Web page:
His silence said it all: he did not want to remember those shameful times in his life. He had just met the CWICE Immigration Specialist, after weeks of failed phone call attempts and e-mails. What follows is part of an account of his journey – a story about missed opportunities.
When “D” lost his Permanent Resident (PR) card, SIN card, and driver’s license, he requested assistance from the child welfare organization he was involved with for most of his life. This led to a stark revelation: there were no copies of his PR card or record of landing in Canada. Unable to apply for citizenship, or access services and employment, D was referred to CWICE in 2019 by a community professional.
D’s referral to CWICE came just before the world grappled with the COVID-19 pandemic and the future looked bleak for many, especially someone from a racialized group experiencing poverty and homelessness, and someone diagnosed with a significant intellectual disability. As D shared his pre- and post-migration history, and involvement as a young person with child welfare, a picture of missed opportunities began to emerge. D had been eligible for citizenship years ago but only found out now.
Child welfare and immigration systems are complex. It saddens me to think of the many opportunities this young man missed, because the information he needed was not available to him.
In 2019, D sought a comprehensive psychoeducational assessment which identified an intellectual disability. CWICE asked D key questions about his migration history, and we discovered that he did have a copy his Record of Landing document. This was a huge breakthrough that meant we now could submit his citizenship application.
When CWICE completed the first of his many applications, I asked D “what did you wish you knew sooner?” This was his response: “I wish I knew about my intellectual challenges and about how to ask for the things I needed to overcome them”. I asked D what he meant by that, and he replied:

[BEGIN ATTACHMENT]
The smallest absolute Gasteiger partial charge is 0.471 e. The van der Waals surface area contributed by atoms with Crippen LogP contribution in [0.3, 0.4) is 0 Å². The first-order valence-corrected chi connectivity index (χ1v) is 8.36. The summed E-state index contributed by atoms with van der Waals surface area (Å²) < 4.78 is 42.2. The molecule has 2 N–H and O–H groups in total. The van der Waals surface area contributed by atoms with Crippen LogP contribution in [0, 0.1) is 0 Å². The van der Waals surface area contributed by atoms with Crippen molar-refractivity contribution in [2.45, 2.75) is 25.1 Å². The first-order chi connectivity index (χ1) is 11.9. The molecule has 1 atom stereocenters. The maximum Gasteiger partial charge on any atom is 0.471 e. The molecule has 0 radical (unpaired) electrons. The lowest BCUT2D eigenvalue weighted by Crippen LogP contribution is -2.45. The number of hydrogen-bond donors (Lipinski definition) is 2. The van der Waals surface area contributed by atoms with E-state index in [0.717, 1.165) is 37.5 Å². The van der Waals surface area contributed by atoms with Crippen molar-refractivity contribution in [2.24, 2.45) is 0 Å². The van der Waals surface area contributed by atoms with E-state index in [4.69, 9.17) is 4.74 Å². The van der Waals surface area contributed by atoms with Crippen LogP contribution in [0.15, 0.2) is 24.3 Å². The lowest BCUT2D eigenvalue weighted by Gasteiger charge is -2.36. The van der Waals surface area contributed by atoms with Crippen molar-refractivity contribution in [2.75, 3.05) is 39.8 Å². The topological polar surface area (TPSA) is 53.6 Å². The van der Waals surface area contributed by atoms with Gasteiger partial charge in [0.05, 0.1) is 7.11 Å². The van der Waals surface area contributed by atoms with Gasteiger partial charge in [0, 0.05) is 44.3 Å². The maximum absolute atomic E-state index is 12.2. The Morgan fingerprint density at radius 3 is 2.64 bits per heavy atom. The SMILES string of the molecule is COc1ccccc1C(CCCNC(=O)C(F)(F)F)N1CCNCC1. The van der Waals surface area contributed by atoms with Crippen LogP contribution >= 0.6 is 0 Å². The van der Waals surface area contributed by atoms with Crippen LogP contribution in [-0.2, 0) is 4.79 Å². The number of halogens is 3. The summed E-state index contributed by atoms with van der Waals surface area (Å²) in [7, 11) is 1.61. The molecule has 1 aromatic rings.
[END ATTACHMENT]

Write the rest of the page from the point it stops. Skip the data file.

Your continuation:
“If I had known what to do, or that I could really talk to my worker and ask for things like special programs and activities, it would have been very different. I would not have fallen through the cracks.” He paused and added: “There must be many more, just like me, who fell through the cracks – we fill those cracks because we are Black, poor, have no parents, and when the cracks are full, we get covered with asphalt, and no one even knows that we are there.”
D’s story is a reminder of how much the child welfare sector has to contribute, learn, and explore about addressing the challenges posed by immigration issues, race, and individual intellectual abilities. We must engage individuals and communities through renewal of opportunities, even if it is one by one. As a child welfare sector, we are changing, transforming, and must seize the renewed opportunity. We must learn from D’s experience, so that we are part of the solution.
D’s voice is so incredibly important, and in CWICE we value his insights. His story highlights the importance of widening the breadth of our knowledge about the intersectionality of child welfare and unresolved immigration status.
If you would like to learn more about how to recognize and address unresolved immigration issues that affect our children and youth, please consider enrolling in the CWICE learning modules on our Training page.
About the author:
Fatima Mukai is a Child Protection Worker and Immigration Specialist at Peel CAS’ the Child Welfare Immigration Centre of Excellence. Fatima joined Peel CAS in 2017 as a specialized ongoing worker, with a team dedicated to servicing families and children experiencing immigration and settlement issues. Fatima has 20 years of experience, working with vulnerable families, and has been an immigration specialist in CWICE since 2020.